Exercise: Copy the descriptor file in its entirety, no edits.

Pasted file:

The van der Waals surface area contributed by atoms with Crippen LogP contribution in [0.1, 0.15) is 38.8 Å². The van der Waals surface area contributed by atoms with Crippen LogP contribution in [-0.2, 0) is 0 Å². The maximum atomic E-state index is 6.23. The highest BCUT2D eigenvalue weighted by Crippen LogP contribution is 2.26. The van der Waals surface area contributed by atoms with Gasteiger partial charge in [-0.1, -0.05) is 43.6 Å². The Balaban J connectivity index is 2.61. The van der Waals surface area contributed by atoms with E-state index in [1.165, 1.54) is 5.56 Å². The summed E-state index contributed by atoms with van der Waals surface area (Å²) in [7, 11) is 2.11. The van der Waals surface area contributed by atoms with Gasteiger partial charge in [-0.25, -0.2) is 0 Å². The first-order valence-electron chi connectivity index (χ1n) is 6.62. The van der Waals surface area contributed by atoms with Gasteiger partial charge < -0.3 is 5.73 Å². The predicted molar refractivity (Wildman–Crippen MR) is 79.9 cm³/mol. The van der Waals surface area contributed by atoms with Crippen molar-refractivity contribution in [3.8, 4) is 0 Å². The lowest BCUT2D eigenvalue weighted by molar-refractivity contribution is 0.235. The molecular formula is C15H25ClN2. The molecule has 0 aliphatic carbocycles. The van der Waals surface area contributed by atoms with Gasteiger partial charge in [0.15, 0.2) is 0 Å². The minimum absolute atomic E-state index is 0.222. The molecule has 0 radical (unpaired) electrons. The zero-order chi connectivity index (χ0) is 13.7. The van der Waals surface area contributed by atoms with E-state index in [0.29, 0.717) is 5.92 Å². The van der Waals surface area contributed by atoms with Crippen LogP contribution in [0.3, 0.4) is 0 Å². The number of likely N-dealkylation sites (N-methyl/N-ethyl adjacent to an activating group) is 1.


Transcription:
The van der Waals surface area contributed by atoms with Crippen LogP contribution in [0.1, 0.15) is 38.8 Å². The van der Waals surface area contributed by atoms with Crippen LogP contribution in [-0.2, 0) is 0 Å². The maximum atomic E-state index is 6.23. The highest BCUT2D eigenvalue weighted by Crippen LogP contribution is 2.26. The van der Waals surface area contributed by atoms with Gasteiger partial charge in [-0.1, -0.05) is 43.6 Å². The Balaban J connectivity index is 2.61. The van der Waals surface area contributed by atoms with E-state index in [1.165, 1.54) is 5.56 Å². The summed E-state index contributed by atoms with van der Waals surface area (Å²) in [7, 11) is 2.11. The van der Waals surface area contributed by atoms with Gasteiger partial charge in [-0.25, -0.2) is 0 Å². The first-order valence-electron chi connectivity index (χ1n) is 6.62. The van der Waals surface area contributed by atoms with Gasteiger partial charge < -0.3 is 5.73 Å². The predicted molar refractivity (Wildman–Crippen MR) is 79.9 cm³/mol. The van der Waals surface area contributed by atoms with Crippen molar-refractivity contribution in [3.8, 4) is 0 Å². The lowest BCUT2D eigenvalue weighted by molar-refractivity contribution is 0.235. The molecular formula is C15H25ClN2. The molecule has 0 aliphatic carbocycles. The van der Waals surface area contributed by atoms with Gasteiger partial charge in [0.15, 0.2) is 0 Å². The minimum absolute atomic E-state index is 0.222. The molecule has 0 radical (unpaired) electrons. The zero-order chi connectivity index (χ0) is 13.7. The van der Waals surface area contributed by atoms with E-state index in [0.29, 0.717) is 5.92 Å². The van der Waals surface area contributed by atoms with Crippen LogP contribution in [0.3, 0.4) is 0 Å². The number of likely N-dealkylation sites (N-methyl/N-ethyl adjacent to an activating group) is 1.